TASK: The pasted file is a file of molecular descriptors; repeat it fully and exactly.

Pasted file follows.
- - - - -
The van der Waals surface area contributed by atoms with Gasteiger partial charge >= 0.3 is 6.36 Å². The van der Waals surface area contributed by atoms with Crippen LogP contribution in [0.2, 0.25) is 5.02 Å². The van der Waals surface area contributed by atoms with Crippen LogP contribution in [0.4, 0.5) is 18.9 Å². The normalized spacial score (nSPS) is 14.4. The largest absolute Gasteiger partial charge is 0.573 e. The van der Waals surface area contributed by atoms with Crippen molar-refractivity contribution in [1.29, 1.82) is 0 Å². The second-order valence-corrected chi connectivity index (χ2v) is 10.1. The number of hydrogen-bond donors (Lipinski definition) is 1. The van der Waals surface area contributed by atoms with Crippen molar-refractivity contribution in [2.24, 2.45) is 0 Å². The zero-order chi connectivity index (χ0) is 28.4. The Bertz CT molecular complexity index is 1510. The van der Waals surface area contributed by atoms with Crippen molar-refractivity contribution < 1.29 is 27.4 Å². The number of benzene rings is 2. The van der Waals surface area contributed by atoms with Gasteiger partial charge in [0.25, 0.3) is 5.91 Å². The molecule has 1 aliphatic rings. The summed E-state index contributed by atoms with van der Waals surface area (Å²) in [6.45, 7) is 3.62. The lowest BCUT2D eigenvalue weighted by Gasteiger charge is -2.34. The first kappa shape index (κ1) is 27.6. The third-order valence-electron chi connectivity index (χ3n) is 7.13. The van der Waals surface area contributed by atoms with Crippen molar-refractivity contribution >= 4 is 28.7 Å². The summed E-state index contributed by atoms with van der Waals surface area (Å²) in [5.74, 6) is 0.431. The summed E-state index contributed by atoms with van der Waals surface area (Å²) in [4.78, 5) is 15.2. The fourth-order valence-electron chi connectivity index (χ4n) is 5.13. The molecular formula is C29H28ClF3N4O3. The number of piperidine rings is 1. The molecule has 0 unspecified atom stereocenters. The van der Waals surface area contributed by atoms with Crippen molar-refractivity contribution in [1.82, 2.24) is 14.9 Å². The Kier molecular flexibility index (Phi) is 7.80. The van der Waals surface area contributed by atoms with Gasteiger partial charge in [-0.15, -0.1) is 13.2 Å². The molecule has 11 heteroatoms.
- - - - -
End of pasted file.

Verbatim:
The van der Waals surface area contributed by atoms with Gasteiger partial charge >= 0.3 is 6.36 Å². The van der Waals surface area contributed by atoms with Crippen LogP contribution in [0.2, 0.25) is 5.02 Å². The van der Waals surface area contributed by atoms with Crippen LogP contribution in [0.4, 0.5) is 18.9 Å². The normalized spacial score (nSPS) is 14.4. The largest absolute Gasteiger partial charge is 0.573 e. The van der Waals surface area contributed by atoms with Crippen molar-refractivity contribution in [1.29, 1.82) is 0 Å². The second-order valence-corrected chi connectivity index (χ2v) is 10.1. The number of hydrogen-bond donors (Lipinski definition) is 1. The van der Waals surface area contributed by atoms with Crippen molar-refractivity contribution in [2.24, 2.45) is 0 Å². The zero-order chi connectivity index (χ0) is 28.4. The Bertz CT molecular complexity index is 1510. The van der Waals surface area contributed by atoms with Crippen molar-refractivity contribution < 1.29 is 27.4 Å². The number of benzene rings is 2. The van der Waals surface area contributed by atoms with Gasteiger partial charge in [0.25, 0.3) is 5.91 Å². The molecule has 1 aliphatic rings. The summed E-state index contributed by atoms with van der Waals surface area (Å²) in [6.45, 7) is 3.62. The lowest BCUT2D eigenvalue weighted by Gasteiger charge is -2.34. The first kappa shape index (κ1) is 27.6. The third-order valence-electron chi connectivity index (χ3n) is 7.13. The van der Waals surface area contributed by atoms with Crippen molar-refractivity contribution >= 4 is 28.7 Å². The summed E-state index contributed by atoms with van der Waals surface area (Å²) in [5.74, 6) is 0.431. The summed E-state index contributed by atoms with van der Waals surface area (Å²) in [4.78, 5) is 15.2. The fourth-order valence-electron chi connectivity index (χ4n) is 5.13. The molecular formula is C29H28ClF3N4O3. The number of piperidine rings is 1. The molecule has 0 unspecified atom stereocenters. The van der Waals surface area contributed by atoms with Crippen molar-refractivity contribution in [1.82, 2.24) is 14.9 Å². The Kier molecular flexibility index (Phi) is 7.80. The van der Waals surface area contributed by atoms with Gasteiger partial charge in [-0.15, -0.1) is 13.2 Å². The molecule has 11 heteroatoms.